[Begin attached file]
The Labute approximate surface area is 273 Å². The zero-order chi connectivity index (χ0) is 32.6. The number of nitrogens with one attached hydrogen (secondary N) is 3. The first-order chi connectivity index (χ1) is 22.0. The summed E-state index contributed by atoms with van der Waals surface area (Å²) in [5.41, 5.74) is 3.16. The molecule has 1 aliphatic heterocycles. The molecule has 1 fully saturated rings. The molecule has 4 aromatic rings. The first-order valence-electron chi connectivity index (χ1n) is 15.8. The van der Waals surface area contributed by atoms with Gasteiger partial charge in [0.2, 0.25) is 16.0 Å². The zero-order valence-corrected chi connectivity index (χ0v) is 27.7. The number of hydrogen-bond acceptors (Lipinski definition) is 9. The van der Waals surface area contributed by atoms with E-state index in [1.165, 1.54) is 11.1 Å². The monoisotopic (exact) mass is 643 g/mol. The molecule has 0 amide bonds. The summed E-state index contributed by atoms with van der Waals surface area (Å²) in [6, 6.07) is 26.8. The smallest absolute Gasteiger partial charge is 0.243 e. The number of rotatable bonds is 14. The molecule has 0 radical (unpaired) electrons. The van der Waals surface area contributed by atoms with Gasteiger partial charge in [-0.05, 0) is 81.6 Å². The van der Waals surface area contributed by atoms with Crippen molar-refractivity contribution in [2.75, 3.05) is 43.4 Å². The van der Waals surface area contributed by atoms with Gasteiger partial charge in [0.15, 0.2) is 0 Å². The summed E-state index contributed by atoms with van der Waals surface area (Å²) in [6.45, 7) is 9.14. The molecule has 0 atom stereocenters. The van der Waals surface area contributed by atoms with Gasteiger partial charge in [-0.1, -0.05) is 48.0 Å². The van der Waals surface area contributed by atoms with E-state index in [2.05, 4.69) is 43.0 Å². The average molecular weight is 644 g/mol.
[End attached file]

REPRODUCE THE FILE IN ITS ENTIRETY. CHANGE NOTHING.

The Labute approximate surface area is 273 Å². The zero-order chi connectivity index (χ0) is 32.6. The number of nitrogens with one attached hydrogen (secondary N) is 3. The first-order chi connectivity index (χ1) is 22.0. The summed E-state index contributed by atoms with van der Waals surface area (Å²) in [5.41, 5.74) is 3.16. The molecule has 1 aliphatic heterocycles. The molecule has 1 fully saturated rings. The molecule has 4 aromatic rings. The first-order valence-electron chi connectivity index (χ1n) is 15.8. The van der Waals surface area contributed by atoms with Gasteiger partial charge in [0.2, 0.25) is 16.0 Å². The zero-order valence-corrected chi connectivity index (χ0v) is 27.7. The number of hydrogen-bond acceptors (Lipinski definition) is 9. The van der Waals surface area contributed by atoms with E-state index in [1.165, 1.54) is 11.1 Å². The monoisotopic (exact) mass is 643 g/mol. The molecule has 0 amide bonds. The summed E-state index contributed by atoms with van der Waals surface area (Å²) in [6, 6.07) is 26.8. The smallest absolute Gasteiger partial charge is 0.243 e. The number of rotatable bonds is 14. The molecule has 0 radical (unpaired) electrons. The van der Waals surface area contributed by atoms with Gasteiger partial charge in [-0.05, 0) is 81.6 Å². The van der Waals surface area contributed by atoms with Crippen molar-refractivity contribution in [2.75, 3.05) is 43.4 Å². The van der Waals surface area contributed by atoms with Gasteiger partial charge in [0.15, 0.2) is 0 Å². The summed E-state index contributed by atoms with van der Waals surface area (Å²) in [6.45, 7) is 9.14. The molecule has 0 atom stereocenters. The van der Waals surface area contributed by atoms with Gasteiger partial charge in [-0.1, -0.05) is 48.0 Å². The van der Waals surface area contributed by atoms with E-state index in [2.05, 4.69) is 43.0 Å². The average molecular weight is 644 g/mol.